On Wednesday, San Francisco announced District Attorney George Gascón’s plans to implement a new artificial intelligence tool to stop bias when charging people with crimes. According to the San Francisco Examiner, the tool will be implemented on July 1.

The bias mitigation tool works by removing identifying information from police reports. Anything that could hint at a person’s race will be taken out, including descriptions of eye and hair color.

However, it’s not just physical descriptors that could imply somebody’s race. The program will remove peoples’ names, locations, and neighborhoods from reports too.  A spokesperson for the DA also told the Verge that details about police officers will be taken out. 

The bias mitigation tool was developed by Alex Chohlas-Wood and a team at the Stanford Computational Policy Lab. The Verge noted that the same developer also came up with the New York Police Department’s Patternizr System.

AI is generally known for introducing or reinforcing biases within the criminal justice system. For example, a 2016 ProPublica study found that an AI software that was used to determine someone’s likelihood of committing future crimes was racially biased.

The software, COMPAS, was more likely to incorrectly identify a Black defendant as being more prone to recidivism than somebody who was white. That’s alarming because the program was used to help determine sentencing, bail, etc.

However, taking a “color-blind” approach to tackling anti-Blackness and other forms of racial bias in policing isn’t a solution either. For example, San Francisco’s AI tool fails to account for officers who are known to blatantly exhibit racial biases.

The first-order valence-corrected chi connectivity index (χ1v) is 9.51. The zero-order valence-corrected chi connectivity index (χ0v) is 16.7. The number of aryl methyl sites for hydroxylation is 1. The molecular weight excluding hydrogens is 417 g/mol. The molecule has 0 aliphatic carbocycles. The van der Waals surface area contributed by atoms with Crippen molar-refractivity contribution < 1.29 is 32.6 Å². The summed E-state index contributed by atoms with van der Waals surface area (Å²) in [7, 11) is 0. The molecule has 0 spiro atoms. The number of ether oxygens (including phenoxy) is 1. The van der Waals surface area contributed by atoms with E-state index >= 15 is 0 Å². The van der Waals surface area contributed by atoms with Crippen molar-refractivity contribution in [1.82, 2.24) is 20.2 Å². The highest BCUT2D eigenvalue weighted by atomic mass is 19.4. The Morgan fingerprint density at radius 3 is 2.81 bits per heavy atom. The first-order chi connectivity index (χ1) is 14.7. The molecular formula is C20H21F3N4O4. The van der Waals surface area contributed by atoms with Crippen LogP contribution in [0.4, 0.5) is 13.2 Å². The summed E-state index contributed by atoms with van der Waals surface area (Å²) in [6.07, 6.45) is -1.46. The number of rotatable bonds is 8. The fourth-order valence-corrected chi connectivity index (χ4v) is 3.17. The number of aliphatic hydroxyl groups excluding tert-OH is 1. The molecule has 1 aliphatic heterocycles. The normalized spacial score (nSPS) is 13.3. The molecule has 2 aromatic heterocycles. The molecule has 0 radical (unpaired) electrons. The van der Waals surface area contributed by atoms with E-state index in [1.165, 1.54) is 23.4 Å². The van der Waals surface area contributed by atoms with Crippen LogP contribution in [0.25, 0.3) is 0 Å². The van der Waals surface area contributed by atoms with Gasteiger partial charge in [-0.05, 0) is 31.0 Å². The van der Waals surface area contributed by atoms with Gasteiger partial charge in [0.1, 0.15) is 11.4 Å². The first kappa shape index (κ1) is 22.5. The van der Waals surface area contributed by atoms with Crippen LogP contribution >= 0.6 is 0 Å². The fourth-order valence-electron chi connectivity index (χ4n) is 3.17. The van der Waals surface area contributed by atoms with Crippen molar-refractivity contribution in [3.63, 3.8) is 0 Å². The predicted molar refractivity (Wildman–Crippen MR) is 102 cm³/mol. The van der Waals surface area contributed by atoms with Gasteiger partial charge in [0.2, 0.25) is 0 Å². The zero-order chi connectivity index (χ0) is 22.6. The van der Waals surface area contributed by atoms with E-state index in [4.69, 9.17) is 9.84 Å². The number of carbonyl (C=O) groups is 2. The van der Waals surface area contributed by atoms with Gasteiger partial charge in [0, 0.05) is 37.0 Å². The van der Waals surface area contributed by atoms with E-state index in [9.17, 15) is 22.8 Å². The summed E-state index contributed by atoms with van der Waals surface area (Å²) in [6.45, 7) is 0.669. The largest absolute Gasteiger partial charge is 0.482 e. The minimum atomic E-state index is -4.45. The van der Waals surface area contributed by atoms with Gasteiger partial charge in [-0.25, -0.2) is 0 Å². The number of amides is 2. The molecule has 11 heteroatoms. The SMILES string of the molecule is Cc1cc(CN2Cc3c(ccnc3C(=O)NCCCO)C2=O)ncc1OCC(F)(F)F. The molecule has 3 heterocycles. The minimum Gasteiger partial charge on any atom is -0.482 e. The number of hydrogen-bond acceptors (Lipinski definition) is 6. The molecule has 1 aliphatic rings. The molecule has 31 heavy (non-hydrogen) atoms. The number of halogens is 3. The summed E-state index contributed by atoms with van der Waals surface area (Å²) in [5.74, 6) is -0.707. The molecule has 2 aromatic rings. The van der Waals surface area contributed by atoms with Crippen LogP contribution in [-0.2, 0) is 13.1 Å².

In addition, issues with policing exist at structural levels. Black neighborhoods are historically over-policed. Laws themselves are often created to target vulnerable populations. San Francisco, for example, is infamous for criminalizing the homeless.

A 2015 study by the Policy Advocacy Clinic of the U.C. Berkeley School of Law found that California cities have nearly 500 laws to restrict and criminalize activity associated with being homeless.

Removing racial descriptors from police reports doesn’t confront the ways in which biases are embedded in policing as an institution. It’s not simply a matter of a prosecutor reading a police report and handing out harsher sentences to people of color because even that decision is influenced by years of societal conditioning.

San Francisco may be touting its new bias mitigation tool as the first in the nation, but it’s unlikely that it will actually change much.